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Number of People Living in Poverty

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Wright, Kelly. Homeless in America: How Could it Happen Here? Texas: Gale Group Thomson 2002. "The CPS reported that in 1999, 32.3 million people lived below the official government poverty level, a poverty rate of 11.8%, down from the 12.7% poverty rate in 1998. (Poverty 1999, US Census Bureaus, current population survey, March 1940-2000)."
  Lowest Highest
Number in Poverty 23 million 40 million
Poverty Rate 22.5% 11%
32.3 million
Egendorf, Laura K. "Increasing Poverty." Poverty, Opposing Viewpoints. 1999. "IIn terms of absolute numbers, there were nearly 37 million people in poverty in the US in 1992, slightly more than in 1960." 37 million
Sachs, Jeffrey D. "The End of Poverty."Time Magazine. March 14, 2005: 42-52. "The total number of people living in extreme poverty, World Bank estimates, is 1.1 billion, down from 1.5 billion." 1.1 billion
Mazre, David. Social Security and Welfare Services. Britannica Book of the Year 1982, 1982. 620. "In 1980, 29.3 million Americans, or 13% of the population, lived below the poverty level ($8,414 for a non-farm family of 4). In 1979 the figure was 26.1 million, or 11.7%." 29.3 million
Bender, David L. "Poverty is Underestimated." Poverty, Opposing Viewpoints. 1994. "In September 1992, the Census Bureau reported that in 1991, nearly 36 million Americans were living in poverty." 36 million

Source: Partnership in Statistics for Development in the 21st Century

Poverty is generally defined as people who cannot satisfy their basic needs because of economic strains. It inevitably occurs in the United States, as well as in all the countries in the world. Poverty is due to many factors that can include level of income, employment, distribution of resources in a country, amount of welfare, and living conditions. There is debate on whom to call "poor". However, most studies take the poverty line (the cutoff line to consider a person to be poor) as 50 percent of the median income of the nation of study.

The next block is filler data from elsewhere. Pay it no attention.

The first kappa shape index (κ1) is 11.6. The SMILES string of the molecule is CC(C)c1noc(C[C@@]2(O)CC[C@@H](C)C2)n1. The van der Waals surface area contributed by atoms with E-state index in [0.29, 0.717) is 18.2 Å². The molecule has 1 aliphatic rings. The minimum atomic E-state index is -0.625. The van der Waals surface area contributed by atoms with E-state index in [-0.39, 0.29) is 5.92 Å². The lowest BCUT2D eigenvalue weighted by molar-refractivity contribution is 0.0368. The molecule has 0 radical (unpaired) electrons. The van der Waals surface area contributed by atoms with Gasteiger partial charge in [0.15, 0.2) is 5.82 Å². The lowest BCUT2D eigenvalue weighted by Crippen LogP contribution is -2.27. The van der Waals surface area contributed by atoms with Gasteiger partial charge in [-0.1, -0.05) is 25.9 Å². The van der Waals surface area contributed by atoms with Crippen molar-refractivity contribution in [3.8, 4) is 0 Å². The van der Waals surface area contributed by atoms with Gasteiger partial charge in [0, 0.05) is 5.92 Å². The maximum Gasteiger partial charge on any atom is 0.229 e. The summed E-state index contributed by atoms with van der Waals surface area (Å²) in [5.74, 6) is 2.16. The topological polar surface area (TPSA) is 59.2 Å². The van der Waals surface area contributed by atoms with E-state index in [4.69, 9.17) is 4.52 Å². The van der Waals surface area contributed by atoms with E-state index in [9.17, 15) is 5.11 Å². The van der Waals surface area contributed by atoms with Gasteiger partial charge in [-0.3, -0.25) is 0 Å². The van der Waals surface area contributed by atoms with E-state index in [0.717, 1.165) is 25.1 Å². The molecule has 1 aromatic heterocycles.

In general, there are three degrees of poverty: absolute (extreme), moderate, and relative. Absolute poverty is known as "the poverty that kills," where these people get by with $1 a day, or less. There are approximately 1.1 billion people out of 6 billion in the world who live in absolute poverty according to the World Bank. In the United States, approximately 32 million people live in poverty, about 30% of the world number. Charts seem to show that the poverty rate in the country has decreased steadily from 1993 to 1999.

In 2001, 25 million people of the Middle East lived with less that one dollar a day. Together, Eastern Europe and Central Asia had about 50 million people living in this condition in 2001. East Asia had a more staggering number of 300 million people living in extreme poverty and South Asia tops it with 425 million. Latin America and the Caribbean had a total of 100 million people in poverty while Sub-Saharan Africa had 325 million of its people in poverty.

Poverty can lead to homelessness and plenty of hardships. It also leads to death. About 8 million people in the world die of poverty in a year. Governments are trying to develop better welfare programs for their nations' inhabitants. The number of people in poverty can certainly decrease, but it cannot be completely eliminated.

Jennifer Leong -- 2005